OHOH, I did like "quotidian" as a clue for USUAL. And ANACONDA reminded me of a line from Sir Mix A Lot's Baby Got Back.

Gerry Kahle 3:19 AM  

Easy for me, faster than We'd or Thur. Started to enter JEDIKNIGHT but MAC was a given so I pivoted to MASTER. Being a retired chemist I loved ACETONE. Did you know that a glass of acetone will dissolve an entire styrofoam cooler?

Loren Muse Smith 4:13 AM  
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Loren Muse Smith 4:14 AM  
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Loren Muse Smith 4:16 AM  

Rex – I disagree with you on the lone DORITO deal. I could easily picture someone eating some out of a bag and making the offer, "Want a Dorito?"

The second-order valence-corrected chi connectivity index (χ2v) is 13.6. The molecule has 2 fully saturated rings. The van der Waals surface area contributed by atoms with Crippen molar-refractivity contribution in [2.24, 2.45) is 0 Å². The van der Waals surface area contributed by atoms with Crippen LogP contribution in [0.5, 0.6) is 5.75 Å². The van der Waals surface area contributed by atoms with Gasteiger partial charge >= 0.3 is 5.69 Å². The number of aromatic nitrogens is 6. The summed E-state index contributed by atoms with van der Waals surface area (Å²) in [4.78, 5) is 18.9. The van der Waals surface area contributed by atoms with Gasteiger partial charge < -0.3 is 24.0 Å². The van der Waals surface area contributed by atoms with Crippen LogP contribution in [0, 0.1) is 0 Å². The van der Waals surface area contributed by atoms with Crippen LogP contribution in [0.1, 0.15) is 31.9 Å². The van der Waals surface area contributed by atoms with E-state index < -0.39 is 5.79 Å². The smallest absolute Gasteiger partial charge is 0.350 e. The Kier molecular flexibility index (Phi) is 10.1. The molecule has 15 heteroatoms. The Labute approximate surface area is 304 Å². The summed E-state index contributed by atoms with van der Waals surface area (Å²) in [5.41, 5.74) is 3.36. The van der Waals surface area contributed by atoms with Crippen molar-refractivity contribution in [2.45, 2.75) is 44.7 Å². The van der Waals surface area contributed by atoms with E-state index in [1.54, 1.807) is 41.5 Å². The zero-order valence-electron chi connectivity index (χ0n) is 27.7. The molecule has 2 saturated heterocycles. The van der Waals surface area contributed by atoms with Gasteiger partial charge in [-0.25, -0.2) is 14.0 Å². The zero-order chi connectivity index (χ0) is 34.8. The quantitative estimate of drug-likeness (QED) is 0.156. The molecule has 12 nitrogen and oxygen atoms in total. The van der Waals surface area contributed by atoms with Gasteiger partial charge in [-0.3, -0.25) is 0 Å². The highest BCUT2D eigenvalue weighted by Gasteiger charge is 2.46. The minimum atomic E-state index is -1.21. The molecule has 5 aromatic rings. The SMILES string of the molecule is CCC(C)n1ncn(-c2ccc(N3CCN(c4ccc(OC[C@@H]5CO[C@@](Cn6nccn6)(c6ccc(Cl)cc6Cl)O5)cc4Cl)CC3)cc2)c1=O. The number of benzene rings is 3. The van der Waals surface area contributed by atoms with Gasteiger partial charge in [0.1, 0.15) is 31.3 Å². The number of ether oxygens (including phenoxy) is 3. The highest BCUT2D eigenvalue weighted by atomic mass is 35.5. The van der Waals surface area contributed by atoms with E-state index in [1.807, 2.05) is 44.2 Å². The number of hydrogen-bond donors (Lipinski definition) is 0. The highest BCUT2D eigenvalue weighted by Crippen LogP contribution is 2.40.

Mom! I stepped on a Dorito – where's the broom and dustpan?

That dip's too thick; my Dorito just broke in half.

I kept going back to 36D to try to fit "hiccups" or "hiccoughs." I bet there were/are some ELIXIRS to serve as the hair of the dog.

I got a kick out of I HATE IT and REX sharing a quadrant.

Oh, and speaking of – Rex – loved your ANACONDAROID. Sounds like a summer blockbuster. Someone call Will Smith.

@George – good catch on the STEMWARE and MENS WEAR pair.

@jae – me, too, for "ptas" first.

@Hartley – I liked those clues, too. For the wrapper that's hard to remove… where do you even start? A tube of lipgloss? A &^%$ CD case? A new stapler? I'm so impatient, I always get enraged and damage the contents, too.

Perfect Friday fare, Robyn. Nice job.